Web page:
The Long Tail of Latinos on Twitter

Click Z December 13, 2010

A study by the Pew Research Center’s Internet & American Life Project confirmed what a lot of us in the Latino marketing community have known. Latinos index higher than any other group on Twitter. In a survey conducted last month – running up to the Thanksgiving holiday – 18 percent of Latino respondents who spend time online have a Twitter account, versus 13 percent of non-Hispanic blacks and 5 percent of non-Hispanic whites.

Looking at these and other numbers, many people will ask, “what is it about Latinos – are they more social?” But for marketers, there’s a more immediate, perhaps mundane question: “how do you effectively engage Latinos on Twitter, one of the fastest growing segments on one of the fastest growing networks?”

The question is a lot less simplistic than it sounds. For many marketers today, the raw numbers that characterize the Latino market have gotten more visibility than the soft science that experts use to build meaningful plans for engagement. This is the world of the social Web, and a fascination with the long tail of Latinos alone will only get you so far. What’s required here is a bit of work, though not so much work that it should discourage anyone. It’s just a different kind of work – social work, if you will. Here’s a simple approach that has worked well for many people who are new to the Latino Twitter community. It worked for me. Though I’ve been on Twitter since the early days, I’ve been a resident of the Latino Twittersphere for little more than a year.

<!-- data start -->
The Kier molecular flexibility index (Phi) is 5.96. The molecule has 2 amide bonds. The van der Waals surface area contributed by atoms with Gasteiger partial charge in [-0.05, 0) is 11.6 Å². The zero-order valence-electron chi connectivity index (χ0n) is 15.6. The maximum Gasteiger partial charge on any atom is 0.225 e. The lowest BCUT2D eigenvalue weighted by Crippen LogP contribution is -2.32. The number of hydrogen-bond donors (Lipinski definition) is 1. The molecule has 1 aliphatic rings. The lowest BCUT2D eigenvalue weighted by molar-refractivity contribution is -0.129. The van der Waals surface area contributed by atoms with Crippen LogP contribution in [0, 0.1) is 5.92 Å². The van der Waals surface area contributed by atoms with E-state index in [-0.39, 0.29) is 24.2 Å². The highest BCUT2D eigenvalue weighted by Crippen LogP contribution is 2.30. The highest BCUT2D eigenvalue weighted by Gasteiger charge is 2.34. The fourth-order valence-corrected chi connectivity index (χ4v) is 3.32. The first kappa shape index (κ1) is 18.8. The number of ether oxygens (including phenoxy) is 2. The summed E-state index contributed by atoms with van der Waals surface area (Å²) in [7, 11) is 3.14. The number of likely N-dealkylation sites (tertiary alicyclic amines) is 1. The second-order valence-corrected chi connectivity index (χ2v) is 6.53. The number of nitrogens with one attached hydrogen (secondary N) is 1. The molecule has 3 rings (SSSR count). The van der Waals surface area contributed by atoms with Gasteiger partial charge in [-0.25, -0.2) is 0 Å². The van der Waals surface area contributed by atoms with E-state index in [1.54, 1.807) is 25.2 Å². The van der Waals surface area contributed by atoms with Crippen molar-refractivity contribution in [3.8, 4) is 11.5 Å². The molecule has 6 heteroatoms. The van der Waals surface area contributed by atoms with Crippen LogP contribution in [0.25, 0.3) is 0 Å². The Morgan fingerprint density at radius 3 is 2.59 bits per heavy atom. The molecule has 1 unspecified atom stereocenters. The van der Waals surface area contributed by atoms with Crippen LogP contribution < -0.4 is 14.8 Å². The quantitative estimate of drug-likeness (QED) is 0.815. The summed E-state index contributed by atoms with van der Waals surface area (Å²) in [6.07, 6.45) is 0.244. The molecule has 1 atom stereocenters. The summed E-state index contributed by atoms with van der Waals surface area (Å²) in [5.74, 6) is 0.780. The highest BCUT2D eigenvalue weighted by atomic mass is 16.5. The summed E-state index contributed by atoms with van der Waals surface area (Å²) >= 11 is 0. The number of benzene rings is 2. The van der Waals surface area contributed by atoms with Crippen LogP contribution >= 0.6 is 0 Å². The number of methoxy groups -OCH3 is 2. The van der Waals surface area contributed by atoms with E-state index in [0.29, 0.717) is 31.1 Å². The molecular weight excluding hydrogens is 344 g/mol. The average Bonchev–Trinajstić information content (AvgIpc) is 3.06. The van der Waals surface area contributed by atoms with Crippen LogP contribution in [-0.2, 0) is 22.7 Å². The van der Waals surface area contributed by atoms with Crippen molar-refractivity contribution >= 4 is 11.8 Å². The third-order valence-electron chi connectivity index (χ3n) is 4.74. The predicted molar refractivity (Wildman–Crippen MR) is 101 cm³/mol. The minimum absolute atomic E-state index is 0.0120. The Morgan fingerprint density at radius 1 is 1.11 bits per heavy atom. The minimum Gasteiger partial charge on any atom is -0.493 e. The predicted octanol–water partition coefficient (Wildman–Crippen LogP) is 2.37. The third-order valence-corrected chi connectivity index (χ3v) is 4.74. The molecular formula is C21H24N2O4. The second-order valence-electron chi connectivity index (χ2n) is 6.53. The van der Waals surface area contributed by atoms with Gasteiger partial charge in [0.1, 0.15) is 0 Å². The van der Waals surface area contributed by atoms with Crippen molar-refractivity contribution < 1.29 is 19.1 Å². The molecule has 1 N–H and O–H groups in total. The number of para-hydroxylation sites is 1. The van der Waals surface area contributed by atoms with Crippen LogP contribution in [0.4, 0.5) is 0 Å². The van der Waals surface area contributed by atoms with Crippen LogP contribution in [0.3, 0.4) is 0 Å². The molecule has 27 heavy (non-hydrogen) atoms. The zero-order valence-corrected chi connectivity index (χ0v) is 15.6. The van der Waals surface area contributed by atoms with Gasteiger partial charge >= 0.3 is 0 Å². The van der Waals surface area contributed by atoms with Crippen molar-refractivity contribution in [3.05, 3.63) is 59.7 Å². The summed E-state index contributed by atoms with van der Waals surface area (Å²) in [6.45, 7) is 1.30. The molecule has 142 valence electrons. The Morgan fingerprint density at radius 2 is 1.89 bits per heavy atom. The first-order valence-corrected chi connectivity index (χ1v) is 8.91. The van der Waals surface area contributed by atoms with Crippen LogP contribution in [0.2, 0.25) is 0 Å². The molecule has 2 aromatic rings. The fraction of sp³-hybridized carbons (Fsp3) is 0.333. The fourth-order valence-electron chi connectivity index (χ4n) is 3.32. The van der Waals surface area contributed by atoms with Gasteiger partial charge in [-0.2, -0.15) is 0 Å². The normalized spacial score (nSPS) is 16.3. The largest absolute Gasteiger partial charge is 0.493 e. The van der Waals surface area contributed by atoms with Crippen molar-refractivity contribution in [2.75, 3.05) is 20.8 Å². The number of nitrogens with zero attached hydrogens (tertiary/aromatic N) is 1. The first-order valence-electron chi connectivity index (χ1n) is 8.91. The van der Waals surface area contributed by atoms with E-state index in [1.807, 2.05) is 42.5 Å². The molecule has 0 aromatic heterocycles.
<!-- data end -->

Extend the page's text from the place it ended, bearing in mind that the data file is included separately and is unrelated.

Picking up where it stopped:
Remember: there are a lot of Latinos on Twitter, more than any other ethnic group. But, as I noted in my opening post on the Marketing to Latinos column, it would be wrong to think of Latinos as a single tribe. Instead, think of us as a “metatribe,” a very loose confederation of different groups that sometimes come together around a big idea, a big cause, a movement – and even then, it would be wrong to expect unanimity. The challenge of connecting with the right people is serious. Fortunately, Latinos not only index higher; we self-index more, too. Latinos themselves have organized themselves in a number of ways on Twitter. Start with Twitter lists. For a great example – a true long tail of Latinos, capturing the megastars as well as the newbies – see Lori Gama’s list on Listorious. But this is just one person’s list; Latinos have self-indexed so well that there’s now a long tail of long-tail lists. To catch a glimpse of this – if you want, if you dare – try searching the Twitter list archive on tools such as TLists.